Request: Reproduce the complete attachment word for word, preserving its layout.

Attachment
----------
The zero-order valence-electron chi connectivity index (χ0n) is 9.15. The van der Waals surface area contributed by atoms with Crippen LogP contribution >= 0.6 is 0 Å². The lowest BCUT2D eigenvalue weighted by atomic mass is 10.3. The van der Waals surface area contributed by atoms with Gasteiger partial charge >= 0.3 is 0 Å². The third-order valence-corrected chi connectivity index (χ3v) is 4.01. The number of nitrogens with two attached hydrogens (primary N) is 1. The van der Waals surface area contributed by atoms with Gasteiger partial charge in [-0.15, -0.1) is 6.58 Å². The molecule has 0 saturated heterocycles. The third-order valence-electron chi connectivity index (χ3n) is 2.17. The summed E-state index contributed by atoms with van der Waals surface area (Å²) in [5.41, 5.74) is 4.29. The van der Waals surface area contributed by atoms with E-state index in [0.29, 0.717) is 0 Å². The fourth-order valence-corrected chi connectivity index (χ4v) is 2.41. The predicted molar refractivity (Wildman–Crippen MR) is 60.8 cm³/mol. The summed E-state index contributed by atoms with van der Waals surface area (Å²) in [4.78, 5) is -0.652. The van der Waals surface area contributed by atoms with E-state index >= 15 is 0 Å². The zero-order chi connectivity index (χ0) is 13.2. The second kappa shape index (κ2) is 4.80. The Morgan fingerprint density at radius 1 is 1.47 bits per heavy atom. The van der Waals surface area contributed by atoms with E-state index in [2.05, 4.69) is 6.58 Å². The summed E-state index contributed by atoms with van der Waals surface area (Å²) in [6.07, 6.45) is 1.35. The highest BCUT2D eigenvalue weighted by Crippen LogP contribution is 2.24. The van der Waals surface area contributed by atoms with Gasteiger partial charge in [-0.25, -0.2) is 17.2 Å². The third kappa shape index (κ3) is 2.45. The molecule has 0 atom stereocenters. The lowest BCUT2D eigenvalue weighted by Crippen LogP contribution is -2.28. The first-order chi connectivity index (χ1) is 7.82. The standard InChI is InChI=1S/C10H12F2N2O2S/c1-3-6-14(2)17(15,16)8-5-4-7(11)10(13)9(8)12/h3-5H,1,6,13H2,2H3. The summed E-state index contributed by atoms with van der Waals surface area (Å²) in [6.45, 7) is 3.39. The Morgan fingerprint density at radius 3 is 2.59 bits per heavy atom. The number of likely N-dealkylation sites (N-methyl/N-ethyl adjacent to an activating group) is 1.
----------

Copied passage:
The zero-order valence-electron chi connectivity index (χ0n) is 9.15. The van der Waals surface area contributed by atoms with Crippen LogP contribution >= 0.6 is 0 Å². The lowest BCUT2D eigenvalue weighted by atomic mass is 10.3. The van der Waals surface area contributed by atoms with Gasteiger partial charge >= 0.3 is 0 Å². The third-order valence-corrected chi connectivity index (χ3v) is 4.01. The number of nitrogens with two attached hydrogens (primary N) is 1. The van der Waals surface area contributed by atoms with Gasteiger partial charge in [-0.15, -0.1) is 6.58 Å². The molecule has 0 saturated heterocycles. The third-order valence-electron chi connectivity index (χ3n) is 2.17. The summed E-state index contributed by atoms with van der Waals surface area (Å²) in [5.41, 5.74) is 4.29. The van der Waals surface area contributed by atoms with E-state index in [0.29, 0.717) is 0 Å². The fourth-order valence-corrected chi connectivity index (χ4v) is 2.41. The predicted molar refractivity (Wildman–Crippen MR) is 60.8 cm³/mol. The summed E-state index contributed by atoms with van der Waals surface area (Å²) in [4.78, 5) is -0.652. The van der Waals surface area contributed by atoms with E-state index >= 15 is 0 Å². The zero-order chi connectivity index (χ0) is 13.2. The second kappa shape index (κ2) is 4.80. The Morgan fingerprint density at radius 1 is 1.47 bits per heavy atom. The van der Waals surface area contributed by atoms with E-state index in [2.05, 4.69) is 6.58 Å². The summed E-state index contributed by atoms with van der Waals surface area (Å²) in [6.07, 6.45) is 1.35. The highest BCUT2D eigenvalue weighted by Crippen LogP contribution is 2.24. The van der Waals surface area contributed by atoms with Gasteiger partial charge in [-0.25, -0.2) is 17.2 Å². The third kappa shape index (κ3) is 2.45. The molecule has 0 atom stereocenters. The lowest BCUT2D eigenvalue weighted by Crippen LogP contribution is -2.28. The first-order chi connectivity index (χ1) is 7.82. The standard InChI is InChI=1S/C10H12F2N2O2S/c1-3-6-14(2)17(15,16)8-5-4-7(11)10(13)9(8)12/h3-5H,1,6,13H2,2H3. The summed E-state index contributed by atoms with van der Waals surface area (Å²) in [6.45, 7) is 3.39. The Morgan fingerprint density at radius 3 is 2.59 bits per heavy atom. The number of likely N-dealkylation sites (N-methyl/N-ethyl adjacent to an activating group) is 1.